Before U2 were a global phenomenon, they were just a bunch of Dublin teenagers with a rock and roll dream.
That's no different for Bono's second youngest son Elijah Hewson, 21, frontman of the Irish band Inhaler, who have just sold out their U.S. tour on the strength of their acclaimed new album.
Clearly, something major is happening for the band of upstart 21-year-olds and it's all down to their music, not just the stellar family connections. Yes, Inhaler is fronted by Bono of U2's second youngest son Elijah (who goes by Eli) Hewson (who not only looks but sounds like his famous dad) but the music is the thing.
Because even when your dad is Bono and your mother is Ali Hewson, making it in rock and roll is still down to talent much more than pull. Having listened to the new album and spoken to the band this week, these are clearly young musicians who have grown up around good music, and they're learning about that legacy as they find their own voice.
Remember too that they're the same age as the new century. The glory days of Hewson's dad's band were mainly lived long before he was born. That means you have to think afresh about who these young Irish people are and what the world they are living in looks like to them.
That fact is echoed in their debut album's title, It Won't Always Be Like This, a song about love gone sour but also a song about sour times, which a global pandemic certainly qualifies as. But there's a note of rock and roll defiance and optimism in the title too, which is reflected in the news they've sold out their U.S. tour before it's started.
Five minutes ago they were 17 at St. Andrew's College in Dublin, but now they're 21 and have just finished an album in the middle of lockdown (even filming videos for their songs via Zoom). It's a new kind of stairway to stardom (the band's name comes from the inhaler that Hewson used to pull out on stage to combat asthma).
“It's been a real kind of pressure cooker for us,” agrees Hewson, 21. “I think when the pandemic happened we had to do a lot of growing-up quick. And then it was kind of like we weren't in a band touring the world anymore. It was like, we were almost back to being kids you know, the band was in jeopardy and we didn't know when we were going to be doing gigs again.
To survive the lockdown they “held onto writing music as hard as we could and controlled what we could control,” Hewson confesses. “It was a very strange time to even record album, because when we were in the studio we couldn't go out and like have a drink after, we were trying to bubble. So we were just in the studio and then walking back to the place we were staying every day for like two months. It was a strange environment.”
Sometimes though that kind of focus produces unexpected surprises. Bandmate Ryan McMahon, the band's drummer, agrees: “It's a strange time to be a rock band. It was a dramatic shift in our lives. We went from just having the crack on stage playing live for people and then all of a sudden we learned we won't be able to perform for a year and a half. But I certainly think it benefited the album greatly because there's a whole raft of new songs on there.”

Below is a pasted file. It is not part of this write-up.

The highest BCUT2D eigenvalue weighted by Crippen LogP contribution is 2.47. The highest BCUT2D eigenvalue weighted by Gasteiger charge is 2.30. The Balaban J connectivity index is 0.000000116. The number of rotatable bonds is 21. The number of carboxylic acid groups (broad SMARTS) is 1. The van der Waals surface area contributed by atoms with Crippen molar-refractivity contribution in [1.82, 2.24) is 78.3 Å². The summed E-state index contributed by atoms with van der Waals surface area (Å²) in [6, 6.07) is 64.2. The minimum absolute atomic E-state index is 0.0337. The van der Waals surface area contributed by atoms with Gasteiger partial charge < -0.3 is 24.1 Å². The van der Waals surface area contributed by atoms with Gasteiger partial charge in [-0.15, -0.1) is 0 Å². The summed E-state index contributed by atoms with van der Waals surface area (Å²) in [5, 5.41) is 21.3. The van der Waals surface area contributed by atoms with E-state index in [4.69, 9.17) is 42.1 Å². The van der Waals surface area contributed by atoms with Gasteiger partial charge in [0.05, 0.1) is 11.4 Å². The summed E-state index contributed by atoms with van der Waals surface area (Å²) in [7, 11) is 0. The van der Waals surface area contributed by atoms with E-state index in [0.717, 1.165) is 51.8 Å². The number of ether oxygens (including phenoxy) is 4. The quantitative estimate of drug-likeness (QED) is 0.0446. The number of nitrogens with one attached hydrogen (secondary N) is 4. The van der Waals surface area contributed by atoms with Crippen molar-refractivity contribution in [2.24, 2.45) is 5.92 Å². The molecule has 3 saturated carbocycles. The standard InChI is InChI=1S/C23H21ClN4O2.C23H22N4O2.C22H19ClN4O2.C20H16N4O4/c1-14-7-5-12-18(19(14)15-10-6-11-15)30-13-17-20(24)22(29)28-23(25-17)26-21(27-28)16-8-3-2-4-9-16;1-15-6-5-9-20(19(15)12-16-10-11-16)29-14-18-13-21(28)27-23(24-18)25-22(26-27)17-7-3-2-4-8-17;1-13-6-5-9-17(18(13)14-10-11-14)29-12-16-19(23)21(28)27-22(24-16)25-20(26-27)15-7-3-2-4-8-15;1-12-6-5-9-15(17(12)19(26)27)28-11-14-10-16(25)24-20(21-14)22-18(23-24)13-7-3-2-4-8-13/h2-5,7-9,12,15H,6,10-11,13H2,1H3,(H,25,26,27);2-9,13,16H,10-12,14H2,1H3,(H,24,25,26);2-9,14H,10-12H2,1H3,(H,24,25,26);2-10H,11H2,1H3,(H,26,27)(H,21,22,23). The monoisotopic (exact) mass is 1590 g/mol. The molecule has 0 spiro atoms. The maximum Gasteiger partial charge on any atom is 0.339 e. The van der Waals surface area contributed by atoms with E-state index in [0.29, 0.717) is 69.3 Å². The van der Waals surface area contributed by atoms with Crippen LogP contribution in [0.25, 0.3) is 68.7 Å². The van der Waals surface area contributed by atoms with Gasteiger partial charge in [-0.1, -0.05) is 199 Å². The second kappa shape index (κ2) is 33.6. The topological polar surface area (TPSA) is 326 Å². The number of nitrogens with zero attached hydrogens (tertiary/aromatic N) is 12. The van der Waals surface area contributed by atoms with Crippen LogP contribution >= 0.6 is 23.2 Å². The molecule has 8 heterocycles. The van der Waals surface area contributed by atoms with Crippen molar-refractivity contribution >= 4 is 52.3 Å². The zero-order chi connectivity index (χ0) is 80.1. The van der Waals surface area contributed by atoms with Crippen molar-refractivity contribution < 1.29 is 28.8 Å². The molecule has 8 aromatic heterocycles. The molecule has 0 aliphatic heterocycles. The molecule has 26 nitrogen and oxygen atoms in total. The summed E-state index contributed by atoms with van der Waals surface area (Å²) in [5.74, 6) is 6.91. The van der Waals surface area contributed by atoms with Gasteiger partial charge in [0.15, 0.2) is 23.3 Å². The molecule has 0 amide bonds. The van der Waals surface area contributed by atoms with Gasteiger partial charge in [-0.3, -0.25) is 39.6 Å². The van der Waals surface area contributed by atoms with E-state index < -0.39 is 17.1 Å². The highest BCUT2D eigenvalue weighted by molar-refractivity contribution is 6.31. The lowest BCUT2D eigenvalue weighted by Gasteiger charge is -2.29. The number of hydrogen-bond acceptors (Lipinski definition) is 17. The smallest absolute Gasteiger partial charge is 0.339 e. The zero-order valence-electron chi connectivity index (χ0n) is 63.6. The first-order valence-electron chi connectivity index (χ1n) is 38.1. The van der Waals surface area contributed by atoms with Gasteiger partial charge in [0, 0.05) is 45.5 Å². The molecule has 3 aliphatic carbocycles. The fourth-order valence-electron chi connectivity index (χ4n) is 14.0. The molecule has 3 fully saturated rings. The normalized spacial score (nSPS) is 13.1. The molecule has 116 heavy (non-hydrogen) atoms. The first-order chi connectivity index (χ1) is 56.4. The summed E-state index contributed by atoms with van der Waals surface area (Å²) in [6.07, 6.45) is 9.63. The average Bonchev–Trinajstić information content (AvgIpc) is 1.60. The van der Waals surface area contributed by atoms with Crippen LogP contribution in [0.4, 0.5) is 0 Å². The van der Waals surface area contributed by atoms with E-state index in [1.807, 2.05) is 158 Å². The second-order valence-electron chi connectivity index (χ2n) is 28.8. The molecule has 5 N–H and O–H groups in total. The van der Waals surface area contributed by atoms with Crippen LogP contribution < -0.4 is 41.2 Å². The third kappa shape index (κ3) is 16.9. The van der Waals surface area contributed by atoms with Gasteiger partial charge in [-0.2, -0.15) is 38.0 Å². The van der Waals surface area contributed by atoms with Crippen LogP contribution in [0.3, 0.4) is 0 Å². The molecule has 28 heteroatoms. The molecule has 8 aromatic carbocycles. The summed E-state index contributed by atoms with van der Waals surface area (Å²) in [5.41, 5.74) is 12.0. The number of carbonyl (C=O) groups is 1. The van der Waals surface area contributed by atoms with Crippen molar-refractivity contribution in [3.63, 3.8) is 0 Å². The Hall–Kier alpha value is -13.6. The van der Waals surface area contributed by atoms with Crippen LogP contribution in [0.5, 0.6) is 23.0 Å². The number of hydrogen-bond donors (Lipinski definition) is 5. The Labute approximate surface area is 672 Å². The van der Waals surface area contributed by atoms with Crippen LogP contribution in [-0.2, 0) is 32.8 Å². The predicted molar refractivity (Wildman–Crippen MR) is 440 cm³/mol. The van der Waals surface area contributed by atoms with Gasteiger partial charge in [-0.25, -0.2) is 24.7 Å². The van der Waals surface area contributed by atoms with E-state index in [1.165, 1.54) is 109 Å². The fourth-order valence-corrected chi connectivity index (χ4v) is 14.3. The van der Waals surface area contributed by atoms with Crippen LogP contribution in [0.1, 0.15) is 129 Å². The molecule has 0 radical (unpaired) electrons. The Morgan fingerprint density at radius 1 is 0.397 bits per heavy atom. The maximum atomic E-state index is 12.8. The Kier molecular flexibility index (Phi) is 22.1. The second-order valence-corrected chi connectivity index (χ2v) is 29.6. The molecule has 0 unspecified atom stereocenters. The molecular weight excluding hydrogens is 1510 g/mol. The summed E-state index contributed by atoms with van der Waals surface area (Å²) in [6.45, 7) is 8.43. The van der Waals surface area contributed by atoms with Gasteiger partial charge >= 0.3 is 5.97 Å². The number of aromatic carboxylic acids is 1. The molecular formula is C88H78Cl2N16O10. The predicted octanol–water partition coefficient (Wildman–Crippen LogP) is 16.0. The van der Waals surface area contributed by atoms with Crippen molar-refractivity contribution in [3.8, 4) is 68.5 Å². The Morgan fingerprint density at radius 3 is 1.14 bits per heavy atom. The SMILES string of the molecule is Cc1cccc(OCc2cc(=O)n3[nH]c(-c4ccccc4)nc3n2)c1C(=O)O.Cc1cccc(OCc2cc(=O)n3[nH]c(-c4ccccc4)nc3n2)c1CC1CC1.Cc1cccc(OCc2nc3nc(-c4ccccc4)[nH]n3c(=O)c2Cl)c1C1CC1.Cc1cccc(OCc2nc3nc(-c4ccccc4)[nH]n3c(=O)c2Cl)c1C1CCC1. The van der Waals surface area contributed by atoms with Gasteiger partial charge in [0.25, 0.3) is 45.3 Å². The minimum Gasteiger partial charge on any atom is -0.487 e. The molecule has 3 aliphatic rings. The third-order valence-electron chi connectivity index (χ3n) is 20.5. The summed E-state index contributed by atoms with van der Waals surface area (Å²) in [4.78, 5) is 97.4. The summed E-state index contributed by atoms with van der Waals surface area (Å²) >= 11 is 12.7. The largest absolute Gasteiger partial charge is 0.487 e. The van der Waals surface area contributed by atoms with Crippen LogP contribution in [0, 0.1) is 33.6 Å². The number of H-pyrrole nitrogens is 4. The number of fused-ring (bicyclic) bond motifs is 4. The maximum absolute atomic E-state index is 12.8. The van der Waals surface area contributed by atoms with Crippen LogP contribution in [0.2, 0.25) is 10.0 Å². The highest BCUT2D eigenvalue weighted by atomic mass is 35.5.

For those of us lucky enough to have been born in the last century there's more than a hint of the new wave '80s in Inhaler's hard-driving sound (the band cites New Order and Talking Heads as inspirations during our chat). But there's also a little of the yearning note that made U2 such an Irish band. Taken together it's an impressively assured arrival that suggests the rock road is as open for them as the fabled Route 66.
Talking to Hewson is a bit like channeling Bono in the early '80s. They look and often sound so similar that it caused me to do a series of double-takes. There's no doubting that Hewson is his own man, however – and he admits his famous parents were far from on board when he first told them what he wanted to do with his life.
“You know, like even my parents, my dad being who he is, was like no way man, you don't want to be in a band, please don't do that. I think my mom as well was kind of like no. But I think all our parents just kind of saw that the passion that we had for it, and we were working hard from a really young age, every moment we had outside of school we spent in the rehearsal room with each other and, you know we weren't very good musicians, but we were learning how to kind of write music and we were learning other people's songs.”
And I think that proved to be helpful, they saw that in us. And they gave us a year. And then after the year, thankfully things took off for us and we didn't have to go back to college, but certainly, there was a bit of hesitation in the beginning as I would be for my child if I had kids. Like there's not a lot of money in music these days. So it's, it's a risky thing to get into.'
The Irish, in particular, consider it almost unpatriotic to have notions like wanting to become a rock star. So Inhaler's courage is actually twice itself because one of them is stepping out from under a genuinely huge shadow, and doing it so well that they're already in a story of their own.
The America of 2021 is not U2's America of the 1980s, it's just undeniable. So what's it like to be a 21-year-old Irish singer coming to the States for your band's first big tour?
The note of optimism in the music is the same one shared by the band. “I think our generation are really outspoken and they have a platform to do so. And there's kind of a sense that we're going to have to clean up a lot of mess that's going on. And I think people are really wrapped up to do that. So I have hope in the world and it's not an easy thing to get ahold of these days.”
Inhaler's new album is titled It Won't Always Be Like This on Polydor records.